Over the years waterjet has created its own vocabulary. I’m fairly new to Flow (in Flow terms–4 years isn’t much on 20), and one thing I realized almost immediately is to feel confident in your understanding of waterjet technology as a whole, you must feel confident in your understanding of the terms used to explain it.

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The Vital Role of Manufacturing to GDP

When the governments of the world undervalue manufacturing’s impact on Gross Domestic Product (GDP), the result can be detrimental to the economy. The results can include taxes and laws being put in place by governments without understanding the true impact on manufacturing. A recent study by Manufacturing Alliance for Productivity and Innovation (MAPI) suggests the US has been significantly undervaluing manufacturing’s contribution to GDP. If you are reading this post outside the US then I hope the topic at least has some relevance to you in your own country.

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Geologic versus Supersonic Erosion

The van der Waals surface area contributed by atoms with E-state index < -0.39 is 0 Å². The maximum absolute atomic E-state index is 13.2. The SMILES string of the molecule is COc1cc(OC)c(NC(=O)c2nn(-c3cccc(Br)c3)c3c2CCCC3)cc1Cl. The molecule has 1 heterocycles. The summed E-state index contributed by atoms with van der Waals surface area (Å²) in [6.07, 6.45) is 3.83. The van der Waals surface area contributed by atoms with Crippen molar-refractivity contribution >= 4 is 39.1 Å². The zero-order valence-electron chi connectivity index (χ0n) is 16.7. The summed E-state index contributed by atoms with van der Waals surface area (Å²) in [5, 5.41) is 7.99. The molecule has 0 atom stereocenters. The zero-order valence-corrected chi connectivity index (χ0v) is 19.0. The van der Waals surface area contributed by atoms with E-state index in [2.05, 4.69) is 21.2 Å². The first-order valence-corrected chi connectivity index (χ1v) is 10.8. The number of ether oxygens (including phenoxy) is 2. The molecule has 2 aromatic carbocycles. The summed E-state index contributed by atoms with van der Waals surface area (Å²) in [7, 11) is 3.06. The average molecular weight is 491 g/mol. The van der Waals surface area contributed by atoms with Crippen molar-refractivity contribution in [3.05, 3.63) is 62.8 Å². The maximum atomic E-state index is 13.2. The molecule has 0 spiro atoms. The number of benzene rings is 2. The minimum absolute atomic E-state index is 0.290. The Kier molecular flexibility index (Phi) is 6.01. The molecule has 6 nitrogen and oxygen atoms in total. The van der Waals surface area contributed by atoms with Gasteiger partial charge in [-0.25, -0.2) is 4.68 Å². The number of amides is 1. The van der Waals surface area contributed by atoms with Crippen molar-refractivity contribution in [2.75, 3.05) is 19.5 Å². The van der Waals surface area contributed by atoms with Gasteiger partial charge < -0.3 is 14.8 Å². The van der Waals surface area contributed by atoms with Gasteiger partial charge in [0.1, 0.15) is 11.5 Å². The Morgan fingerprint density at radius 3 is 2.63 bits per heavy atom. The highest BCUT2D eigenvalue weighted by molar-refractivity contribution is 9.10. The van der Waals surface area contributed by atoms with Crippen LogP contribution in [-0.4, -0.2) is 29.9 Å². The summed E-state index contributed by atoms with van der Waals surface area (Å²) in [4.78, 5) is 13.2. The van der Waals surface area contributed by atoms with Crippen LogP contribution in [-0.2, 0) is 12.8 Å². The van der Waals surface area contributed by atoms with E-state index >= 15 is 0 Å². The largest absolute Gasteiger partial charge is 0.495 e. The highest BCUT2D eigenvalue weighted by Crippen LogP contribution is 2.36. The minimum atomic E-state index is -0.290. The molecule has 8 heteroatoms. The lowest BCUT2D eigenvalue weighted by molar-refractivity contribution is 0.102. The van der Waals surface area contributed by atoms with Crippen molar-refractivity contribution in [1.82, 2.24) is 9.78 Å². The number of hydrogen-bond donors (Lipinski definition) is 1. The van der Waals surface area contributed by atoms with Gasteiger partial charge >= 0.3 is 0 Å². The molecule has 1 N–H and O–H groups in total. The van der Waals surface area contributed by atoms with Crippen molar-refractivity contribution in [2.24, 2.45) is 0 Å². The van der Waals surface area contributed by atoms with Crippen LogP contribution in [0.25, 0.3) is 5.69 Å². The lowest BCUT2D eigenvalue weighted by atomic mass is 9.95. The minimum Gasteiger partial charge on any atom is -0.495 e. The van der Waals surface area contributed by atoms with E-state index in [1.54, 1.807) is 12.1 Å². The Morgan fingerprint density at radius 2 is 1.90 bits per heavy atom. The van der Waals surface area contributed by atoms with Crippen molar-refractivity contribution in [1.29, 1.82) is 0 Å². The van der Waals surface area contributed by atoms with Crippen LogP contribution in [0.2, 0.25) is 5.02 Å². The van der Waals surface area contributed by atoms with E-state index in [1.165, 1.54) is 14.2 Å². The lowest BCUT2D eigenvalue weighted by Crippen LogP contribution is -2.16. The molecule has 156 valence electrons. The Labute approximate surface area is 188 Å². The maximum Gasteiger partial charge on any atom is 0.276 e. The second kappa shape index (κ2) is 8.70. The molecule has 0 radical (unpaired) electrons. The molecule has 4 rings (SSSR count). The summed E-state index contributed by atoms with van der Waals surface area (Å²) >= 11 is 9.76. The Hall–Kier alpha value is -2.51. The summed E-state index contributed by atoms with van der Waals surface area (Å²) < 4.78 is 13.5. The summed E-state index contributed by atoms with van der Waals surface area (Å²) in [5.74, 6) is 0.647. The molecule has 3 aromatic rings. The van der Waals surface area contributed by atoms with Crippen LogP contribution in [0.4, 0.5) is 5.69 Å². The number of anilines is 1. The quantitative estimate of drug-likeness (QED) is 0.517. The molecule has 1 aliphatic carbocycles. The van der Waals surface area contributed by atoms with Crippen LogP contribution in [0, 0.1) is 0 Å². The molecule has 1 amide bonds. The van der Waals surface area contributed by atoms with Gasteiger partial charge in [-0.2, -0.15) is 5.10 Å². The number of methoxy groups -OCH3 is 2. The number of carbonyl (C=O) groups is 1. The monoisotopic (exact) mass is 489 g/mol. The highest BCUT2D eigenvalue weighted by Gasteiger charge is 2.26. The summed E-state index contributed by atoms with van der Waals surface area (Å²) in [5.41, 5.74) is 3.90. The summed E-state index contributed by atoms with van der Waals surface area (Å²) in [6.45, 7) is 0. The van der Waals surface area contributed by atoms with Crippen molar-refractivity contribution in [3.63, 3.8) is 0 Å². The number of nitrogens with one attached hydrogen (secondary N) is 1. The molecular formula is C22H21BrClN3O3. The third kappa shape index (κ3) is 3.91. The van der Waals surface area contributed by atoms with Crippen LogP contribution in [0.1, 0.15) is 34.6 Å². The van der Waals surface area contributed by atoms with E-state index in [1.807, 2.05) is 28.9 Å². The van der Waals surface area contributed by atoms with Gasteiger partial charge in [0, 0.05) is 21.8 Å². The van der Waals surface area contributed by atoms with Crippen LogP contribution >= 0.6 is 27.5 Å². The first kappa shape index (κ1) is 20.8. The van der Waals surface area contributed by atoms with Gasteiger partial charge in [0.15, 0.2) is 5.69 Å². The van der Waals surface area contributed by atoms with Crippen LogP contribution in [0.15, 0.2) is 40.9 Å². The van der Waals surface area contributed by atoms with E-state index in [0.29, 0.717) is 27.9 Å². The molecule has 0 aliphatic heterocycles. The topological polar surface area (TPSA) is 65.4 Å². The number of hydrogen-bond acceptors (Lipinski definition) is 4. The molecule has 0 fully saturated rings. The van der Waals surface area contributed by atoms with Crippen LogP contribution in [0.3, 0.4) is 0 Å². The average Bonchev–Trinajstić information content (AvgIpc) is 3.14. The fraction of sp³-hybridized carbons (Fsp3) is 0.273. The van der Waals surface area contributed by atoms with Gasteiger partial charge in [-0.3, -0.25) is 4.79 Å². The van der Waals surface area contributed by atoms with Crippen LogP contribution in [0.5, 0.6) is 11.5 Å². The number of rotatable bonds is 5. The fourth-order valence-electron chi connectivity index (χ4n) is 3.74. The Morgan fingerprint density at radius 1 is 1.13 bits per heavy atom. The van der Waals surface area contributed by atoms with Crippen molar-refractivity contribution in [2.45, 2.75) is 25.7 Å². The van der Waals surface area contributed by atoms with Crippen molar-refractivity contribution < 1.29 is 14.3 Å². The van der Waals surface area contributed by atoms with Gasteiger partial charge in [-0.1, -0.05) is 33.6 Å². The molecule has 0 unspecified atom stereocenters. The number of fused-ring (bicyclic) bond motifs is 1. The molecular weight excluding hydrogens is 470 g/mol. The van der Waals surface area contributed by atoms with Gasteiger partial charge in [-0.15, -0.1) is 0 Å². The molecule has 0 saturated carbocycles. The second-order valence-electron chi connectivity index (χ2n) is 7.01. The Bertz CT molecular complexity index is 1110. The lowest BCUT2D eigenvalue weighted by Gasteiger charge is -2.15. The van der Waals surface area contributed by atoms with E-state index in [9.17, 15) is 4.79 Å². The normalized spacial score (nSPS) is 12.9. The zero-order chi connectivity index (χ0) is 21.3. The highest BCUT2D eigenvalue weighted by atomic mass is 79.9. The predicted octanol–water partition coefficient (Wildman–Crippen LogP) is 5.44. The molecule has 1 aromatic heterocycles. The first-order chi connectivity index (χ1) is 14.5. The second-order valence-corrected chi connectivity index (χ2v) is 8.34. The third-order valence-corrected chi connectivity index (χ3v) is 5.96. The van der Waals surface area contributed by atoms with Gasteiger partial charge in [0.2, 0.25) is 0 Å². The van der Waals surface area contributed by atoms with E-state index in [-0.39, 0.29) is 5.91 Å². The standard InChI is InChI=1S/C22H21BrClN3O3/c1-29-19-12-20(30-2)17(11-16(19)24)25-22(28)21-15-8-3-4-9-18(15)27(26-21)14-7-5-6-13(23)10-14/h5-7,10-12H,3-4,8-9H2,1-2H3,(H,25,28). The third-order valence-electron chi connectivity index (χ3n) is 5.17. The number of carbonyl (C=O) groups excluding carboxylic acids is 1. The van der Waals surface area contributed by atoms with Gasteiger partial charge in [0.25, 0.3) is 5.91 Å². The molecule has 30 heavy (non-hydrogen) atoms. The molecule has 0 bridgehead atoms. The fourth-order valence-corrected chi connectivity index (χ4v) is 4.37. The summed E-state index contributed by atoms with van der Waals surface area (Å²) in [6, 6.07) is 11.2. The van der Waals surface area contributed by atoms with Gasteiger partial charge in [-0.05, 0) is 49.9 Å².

The Colorado River versus Waterjet

Waterjet gives the best edge. The surface is unaltered, exhibiting no heat or stress damage.  This outstanding edge quality it is created by supersonic erosion.

Erosion is an extremely gentle form of material removal, however it achieves amazing results.

For example: the Colorado river can erode the one mile deep Grand Canyon in 35 million years, and the abrasive waterjet can erode over one foot thick of granite at 0.2 inch per minute (5mm/min).

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How to Make Your Waterjet Work Surface Level

Great machinists know the need for proper fixturing. And they also know the fixturing has to be true to the machine tool motion. I don’t pretend to be a great machinist, but I know quite a few, including Curtis Waffle pictured below in an old photograph. Curtis is a master machinist with 35 years at Flow. The large bed of a typical waterjet machine is an XY plane, and that plane must match that of the machine. If the worktable is not flat to the machine motion it creates ongoing headaches and part accuracy and quality issues for the operator.